- An Indian national allegedly groped a woman on board an US flight
- Prabhu Ramamoorthy allegedly unbuttoned the woman's shirt and pants
- His wife was seated next to him when he allegedly groped her
The man, Prabhu Ramamoorthy, who prosecutors said was an Indian national living in the United States on a temporary visa, was charged with aggravated sexual abuse and held without bail after an appearance in federal court in Michigan on Thursday.
Ramamoorthy is accused of abusing a 22-year-old sitting in a window seat next to him on a Spirit Airlines flight from Las Vegas which landed in Detroit early on Jan. 3, even as his wife was by his side.
The victim told investigators that she woke up to find her pants and shirt unbuttoned and the man's hand inside her pants.
Federal prosecutor Amanda Jawad said that Ramamoorthy sat between his wife and the victim. He stopped after the victim woke up, and the woman went to the back of the plane to report the incident to a flight attendant, the criminal complaint said.
Two flight attendants told federal investigators that the victim was crying and that her shirt was untied and that her pants were unbuttoned when she had reported the alleged attack at about 5:30 a.m., 40 minutes before the plane's landing, Jawad said. The attendants kept the woman in the back of the plane and offered her a different seat, and while they were talking to the victim, Ramamoorthy's wife came to the back of the plane to see what was going on, Jawad said.
Ramamoorthy was arrested after the plane landed, according to court documents.
He told agents in a written statement that he had taken a pill and fallen into a deep sleep, Jawad said, and that he hadn't done anything besides learning from his wife that the 22-year-old woman was sleeping on his knees.
His wife told officials a similar story, and said that they had called the flight attendants to try to change seats. But the "flight attendants did not report that anyone asked them to change seats other than the victim," Jawad said.
Both Ramamoorthy and his wife gave lengthier statements later indicating that the pill Ramamoorthy had taken was "plain Tylenol."
Ramamoorthy gave "conflicting reports," about what happened with the victim, Jawad said.
Magistrate Judge Steven Whalen, who said it was a "very unusual case," ordered Ramamoorthy to be held pending trial after Jawad successfully argued that he was a flight risk and a potential danger to others around him. The prosecutor said that Ramamoorthy's wife, who was also living in the United States on a temporary visa, would not make a suitable custodian for him.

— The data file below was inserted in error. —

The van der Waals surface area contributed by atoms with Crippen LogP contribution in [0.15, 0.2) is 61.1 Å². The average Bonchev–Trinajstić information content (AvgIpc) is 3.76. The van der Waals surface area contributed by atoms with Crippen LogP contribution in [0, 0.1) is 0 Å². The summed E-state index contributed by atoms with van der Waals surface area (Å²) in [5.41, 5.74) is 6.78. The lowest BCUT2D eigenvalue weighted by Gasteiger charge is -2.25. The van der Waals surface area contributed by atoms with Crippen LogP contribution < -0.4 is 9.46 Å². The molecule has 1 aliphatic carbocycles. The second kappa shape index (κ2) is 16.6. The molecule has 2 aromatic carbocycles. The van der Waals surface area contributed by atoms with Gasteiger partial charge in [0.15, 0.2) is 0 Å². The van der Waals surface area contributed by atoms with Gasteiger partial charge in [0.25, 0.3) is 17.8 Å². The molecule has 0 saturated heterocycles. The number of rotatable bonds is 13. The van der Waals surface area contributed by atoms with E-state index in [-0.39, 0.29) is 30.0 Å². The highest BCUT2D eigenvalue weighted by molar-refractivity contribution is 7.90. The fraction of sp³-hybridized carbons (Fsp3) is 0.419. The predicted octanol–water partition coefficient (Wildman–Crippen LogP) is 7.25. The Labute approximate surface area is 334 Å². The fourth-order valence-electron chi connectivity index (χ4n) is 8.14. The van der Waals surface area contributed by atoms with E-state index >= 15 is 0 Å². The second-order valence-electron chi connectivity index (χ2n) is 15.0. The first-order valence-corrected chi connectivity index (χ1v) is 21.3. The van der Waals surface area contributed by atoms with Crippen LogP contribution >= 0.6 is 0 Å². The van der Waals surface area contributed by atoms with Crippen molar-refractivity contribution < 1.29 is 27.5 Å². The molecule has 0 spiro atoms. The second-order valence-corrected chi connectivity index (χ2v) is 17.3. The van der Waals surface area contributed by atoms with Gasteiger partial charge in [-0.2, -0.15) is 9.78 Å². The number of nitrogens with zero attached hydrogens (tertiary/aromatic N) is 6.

"It seems that she's either colluding with the defendant to cover up his actions or she's completely oblivious to what he did," Jawad argued. "What makes this offense particularly egregious and the defendant even more of a danger to the community is the fact that it took place on an airplane. He was brazen enough to do this basically in public, next to his wife where anyone could have seen him."
Ramamoorthy's lawyer, Richard O'Neill, had offered to turn over his client's passport. He said Ramamoorthy had worked as a project manager at a technology group for about two and a half years.
"There's been no allegations from anywhere that his behavior has ever been inappropriate prior to this incident," O'Neill said. "I have a hard time with some of these allegations but that's what a trial is for."
O'Neill did not return a request for comment on Thursday.
Stephen Schuler, a spokesman for Spirit, said that it was cooperating with law enforcement on the incident.
Sexual harassment and abuse on airplanes is a largely unreported but prevalent issue for passengers, according to a report by the Seattle Times. According to a survey done by the Association of Flight Attendants union that the report cited, one out of five attendants said they had dealt with complaints of sexual assault made by passengers. The police were contacted less than half the time, the survey found.
The number of federal investigations into sexual assault aboard airlines has been increasing slowly, up to more than 60 in 2017 as of early December, from 57 in 2016 and 40 the year before.
(Except for the headline, this story has not been edited by NDTV staff and is published from a syndicated feed.)